Principal Heather Foster-Mann talks to students and parents at P.S. 133. One day after the country honored the 50th anniversary of Martin Luther King’s “I Have a Dream” speech, city officials cut the ribbon on a school building in Brooklyn constructed to advance a new model for school integration. P.S. 133 in Park Slope opened the doors of its $66 million building this morning to an eager and enthusiastic group of parents and students. Along with the 45 classrooms, shiny gymnasium, and an auditorium that incorporates the school's historic facade, P.S. 133 also got a brand-new admissions policy. Instead of drawing students from its old zone in District 13, the school accepts students from across all of District 13 and adjoining District 15. A third of seats are earmarked for students from District 13, and 30 percent of kindergarten seats are reserved for English language learners and children who quality for free or reduced-price lunch. It's the first time the Bloomberg administration has engineered a specific mix of students based on socioeconomic status and English proficiency. The admissions process also marks a collaboration between two districts with markedly different demographics.
June 15, 2012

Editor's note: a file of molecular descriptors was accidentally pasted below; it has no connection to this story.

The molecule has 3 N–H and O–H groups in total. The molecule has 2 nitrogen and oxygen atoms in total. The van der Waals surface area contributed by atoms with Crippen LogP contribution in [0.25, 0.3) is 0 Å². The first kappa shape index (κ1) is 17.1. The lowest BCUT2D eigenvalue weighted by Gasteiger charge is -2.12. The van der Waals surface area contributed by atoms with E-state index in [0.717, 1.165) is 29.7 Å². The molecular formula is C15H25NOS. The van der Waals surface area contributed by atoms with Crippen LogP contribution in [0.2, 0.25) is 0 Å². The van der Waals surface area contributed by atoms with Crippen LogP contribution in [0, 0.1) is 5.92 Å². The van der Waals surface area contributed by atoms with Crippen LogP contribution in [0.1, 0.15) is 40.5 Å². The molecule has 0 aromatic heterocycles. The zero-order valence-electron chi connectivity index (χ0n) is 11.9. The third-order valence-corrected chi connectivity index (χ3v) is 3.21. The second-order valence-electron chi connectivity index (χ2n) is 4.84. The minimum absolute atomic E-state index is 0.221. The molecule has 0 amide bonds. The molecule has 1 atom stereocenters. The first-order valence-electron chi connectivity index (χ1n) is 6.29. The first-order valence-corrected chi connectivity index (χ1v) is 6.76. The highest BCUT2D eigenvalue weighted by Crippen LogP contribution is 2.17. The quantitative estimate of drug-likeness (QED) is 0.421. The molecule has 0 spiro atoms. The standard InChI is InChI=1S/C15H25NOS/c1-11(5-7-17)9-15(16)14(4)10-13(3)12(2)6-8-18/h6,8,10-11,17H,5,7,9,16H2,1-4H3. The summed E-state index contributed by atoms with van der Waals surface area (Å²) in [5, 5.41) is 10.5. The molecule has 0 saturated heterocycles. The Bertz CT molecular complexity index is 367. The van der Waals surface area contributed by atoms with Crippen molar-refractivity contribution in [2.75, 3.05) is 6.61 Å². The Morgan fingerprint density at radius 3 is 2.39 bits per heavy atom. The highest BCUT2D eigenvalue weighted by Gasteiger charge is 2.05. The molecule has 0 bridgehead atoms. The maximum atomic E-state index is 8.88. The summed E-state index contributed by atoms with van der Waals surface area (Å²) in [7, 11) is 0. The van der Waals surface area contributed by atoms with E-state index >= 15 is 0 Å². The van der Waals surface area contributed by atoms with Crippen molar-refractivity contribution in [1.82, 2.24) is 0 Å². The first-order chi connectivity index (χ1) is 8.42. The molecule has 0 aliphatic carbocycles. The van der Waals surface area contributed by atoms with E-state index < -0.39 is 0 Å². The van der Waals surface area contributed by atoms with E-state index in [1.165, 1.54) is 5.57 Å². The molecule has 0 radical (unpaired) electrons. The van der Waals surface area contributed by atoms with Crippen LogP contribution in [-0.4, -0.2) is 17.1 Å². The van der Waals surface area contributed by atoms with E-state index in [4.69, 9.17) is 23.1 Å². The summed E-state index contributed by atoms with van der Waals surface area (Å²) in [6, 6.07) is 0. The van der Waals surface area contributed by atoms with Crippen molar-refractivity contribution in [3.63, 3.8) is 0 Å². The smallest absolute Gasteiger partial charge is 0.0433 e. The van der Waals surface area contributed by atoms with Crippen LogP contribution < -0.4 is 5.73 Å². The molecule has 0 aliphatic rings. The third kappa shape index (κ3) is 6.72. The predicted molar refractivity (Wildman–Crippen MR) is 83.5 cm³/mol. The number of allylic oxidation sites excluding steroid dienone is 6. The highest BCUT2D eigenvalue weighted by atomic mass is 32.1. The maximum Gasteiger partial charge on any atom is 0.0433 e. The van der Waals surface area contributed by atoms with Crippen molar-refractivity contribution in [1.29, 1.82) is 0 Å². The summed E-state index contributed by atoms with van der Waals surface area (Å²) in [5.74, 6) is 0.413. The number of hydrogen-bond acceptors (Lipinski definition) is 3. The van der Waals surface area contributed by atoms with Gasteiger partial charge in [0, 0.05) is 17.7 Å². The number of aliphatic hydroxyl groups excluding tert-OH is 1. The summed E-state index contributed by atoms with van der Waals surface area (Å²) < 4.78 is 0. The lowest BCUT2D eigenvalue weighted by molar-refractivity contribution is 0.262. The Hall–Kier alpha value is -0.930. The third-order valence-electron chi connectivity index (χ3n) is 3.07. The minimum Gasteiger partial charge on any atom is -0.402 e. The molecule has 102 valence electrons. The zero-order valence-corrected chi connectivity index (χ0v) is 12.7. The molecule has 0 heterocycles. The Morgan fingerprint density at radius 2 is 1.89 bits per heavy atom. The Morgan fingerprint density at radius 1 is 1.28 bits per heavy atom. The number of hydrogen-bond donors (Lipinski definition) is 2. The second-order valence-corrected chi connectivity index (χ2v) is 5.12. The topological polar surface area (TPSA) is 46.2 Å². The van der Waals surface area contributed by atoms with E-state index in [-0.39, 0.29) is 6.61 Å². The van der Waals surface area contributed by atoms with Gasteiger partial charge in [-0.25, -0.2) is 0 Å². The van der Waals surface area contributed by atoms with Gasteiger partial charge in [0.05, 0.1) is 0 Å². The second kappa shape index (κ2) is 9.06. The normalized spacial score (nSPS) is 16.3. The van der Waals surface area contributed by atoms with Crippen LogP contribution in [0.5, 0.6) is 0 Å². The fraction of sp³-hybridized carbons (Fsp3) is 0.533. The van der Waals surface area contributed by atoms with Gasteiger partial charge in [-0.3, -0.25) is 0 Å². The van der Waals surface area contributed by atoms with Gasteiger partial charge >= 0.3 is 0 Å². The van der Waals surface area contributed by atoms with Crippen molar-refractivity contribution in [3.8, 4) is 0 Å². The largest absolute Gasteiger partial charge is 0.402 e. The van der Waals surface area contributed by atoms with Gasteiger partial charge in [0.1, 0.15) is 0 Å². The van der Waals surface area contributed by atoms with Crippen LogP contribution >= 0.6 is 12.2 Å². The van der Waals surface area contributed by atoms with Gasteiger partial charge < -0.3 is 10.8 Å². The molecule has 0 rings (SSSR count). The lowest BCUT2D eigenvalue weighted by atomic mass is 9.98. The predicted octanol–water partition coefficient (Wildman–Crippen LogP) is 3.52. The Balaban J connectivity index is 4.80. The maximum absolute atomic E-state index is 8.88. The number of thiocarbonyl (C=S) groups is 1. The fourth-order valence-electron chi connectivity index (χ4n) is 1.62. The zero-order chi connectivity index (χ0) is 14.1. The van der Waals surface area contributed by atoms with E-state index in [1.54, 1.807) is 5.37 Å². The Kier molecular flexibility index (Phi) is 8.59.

Students will take leading role at new District 13 middle school
A student in Darby Masland's sixth grade class uses an iPad to look up the definition of illustrious for her classmates during unison reading. Unison reading is a core of the method that will inform a new Clinton Hill middle school. In September, sixth graders at a new middle school in Clinton Hill will regularly stand at the front of the class to share a vocabulary word, or how to solve a math problem. And feedback from fellow students will be valued as much as feedback from their teachers. In more than a dozen city schools, teachers are taking a literal backseat in their classroom as they adopt a student-driven teaching method called Learning Cultures. But Urban Assembly Unison School is the first to be built from bottom up around the method. Unlike some of the schools that use Learning Cultures to help immigrant students learn English, Unison probably won't be serving a large population of English language learners. District 13, where the school will open, has relatively few ELLs. But Learning Cultures is flexible enough to challenge and support any students, said Jennifer Ostrow, the co-founder and principal of the school. She said she heavily recruited ELLs from outside the district, but students who live in District 13, which has had a dearth of high-quality middle schools, got priority for admission. (The school is still accepting applicants, Ostrow said.) "I am really excited to create what I think will be an excellent middle school and hope will be a valuable contribution to our community," Ostrow said.